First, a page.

An American Christian Chapter V — Voting

Photo by Element5 Digital on Unsplash

I turned 18 in 2002. It was two years into George W. Bush’s first term, and I heard nothing but praise about his leadership and godly principles. When he was up for re-election in 2004, I had just started my third year in GTC.

My memory is hazy during this period from over a decade of repression. Therapy and transcendental meditation have helped heal my mind and even brought a lot of trauma forward for me to process, but I can’t recall this particular instance.

According to several alumni that I’ve been in contact with, that year, the GTC leadership, headed up by Pastor Ben, decided that the entire team needed to participate in American democracy. While this in and of itself isn’t bad, how they handled it was not only a gross miscarriage of authority but illegal.

I wrote briefly in Chapter I about how Evangelical churches and leaders frequently defy IRS guidelines for discussing political candidates and campaigning. This behavior isn’t new by any means, but it certainly doesn’t excuse it.

I don’t recall being in the room when all this happened, but I was in my third year, so I was probably off working on an out of class project. That being said, here is the story that was relayed to me and confirmed by several others:

I will never forget the first year I was allowed to vote. I remember being excited to vote, not because I was educated or cared about politics, but because I thought it was proof I was an independent adult. It was 2004, and John Kerry was running against George Bush. I was 18 years old and had just graduated high school and joined Generation Training Center. Voting while in GTC was a different experience, to say the least. An experience I didn’t realize was wrong until much later.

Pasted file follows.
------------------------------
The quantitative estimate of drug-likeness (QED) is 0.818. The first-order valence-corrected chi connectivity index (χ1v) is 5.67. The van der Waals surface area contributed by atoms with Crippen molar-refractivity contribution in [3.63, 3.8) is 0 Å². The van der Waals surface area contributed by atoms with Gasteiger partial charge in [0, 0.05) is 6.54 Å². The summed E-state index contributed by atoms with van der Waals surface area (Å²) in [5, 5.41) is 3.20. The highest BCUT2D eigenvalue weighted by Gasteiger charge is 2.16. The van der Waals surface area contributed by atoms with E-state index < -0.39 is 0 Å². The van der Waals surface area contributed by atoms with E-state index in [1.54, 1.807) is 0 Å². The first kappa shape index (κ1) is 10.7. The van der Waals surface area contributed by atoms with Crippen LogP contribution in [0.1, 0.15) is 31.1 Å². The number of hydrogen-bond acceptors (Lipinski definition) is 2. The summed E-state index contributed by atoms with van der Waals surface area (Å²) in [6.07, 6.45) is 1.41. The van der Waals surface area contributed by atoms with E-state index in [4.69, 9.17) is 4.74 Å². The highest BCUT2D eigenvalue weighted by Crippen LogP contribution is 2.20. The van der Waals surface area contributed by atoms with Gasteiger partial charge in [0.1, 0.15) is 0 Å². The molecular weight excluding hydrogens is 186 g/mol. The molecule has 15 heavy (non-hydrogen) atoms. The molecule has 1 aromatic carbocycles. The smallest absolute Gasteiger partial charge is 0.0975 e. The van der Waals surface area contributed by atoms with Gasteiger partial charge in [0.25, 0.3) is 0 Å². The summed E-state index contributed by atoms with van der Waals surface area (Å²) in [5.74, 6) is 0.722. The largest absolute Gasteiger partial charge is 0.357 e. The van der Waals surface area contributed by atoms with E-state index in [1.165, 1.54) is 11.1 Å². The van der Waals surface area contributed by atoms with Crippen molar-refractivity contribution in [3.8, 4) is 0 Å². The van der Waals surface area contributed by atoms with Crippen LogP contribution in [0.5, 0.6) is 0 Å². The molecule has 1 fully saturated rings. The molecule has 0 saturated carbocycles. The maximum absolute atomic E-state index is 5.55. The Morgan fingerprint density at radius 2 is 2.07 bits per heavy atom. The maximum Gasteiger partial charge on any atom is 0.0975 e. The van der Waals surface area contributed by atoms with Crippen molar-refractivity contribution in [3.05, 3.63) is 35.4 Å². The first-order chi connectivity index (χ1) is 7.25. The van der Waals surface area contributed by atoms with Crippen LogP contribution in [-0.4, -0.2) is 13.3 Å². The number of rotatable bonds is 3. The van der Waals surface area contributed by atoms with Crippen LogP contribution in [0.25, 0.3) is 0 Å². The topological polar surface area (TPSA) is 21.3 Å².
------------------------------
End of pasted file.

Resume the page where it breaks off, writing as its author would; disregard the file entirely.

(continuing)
Pastor Ben was really into politics and would dedicate weeks of Sunday morning services to talking about politics and the election. He led a special class time about the election for all the students and interns in GTC, detailing all the reasons everyone should vote Republican. On this particular day, we were instructed to bring our ballots to class. They provided voter registration cards for those of us who weren’t yet registered to vote.

I remember it like it happened yesterday.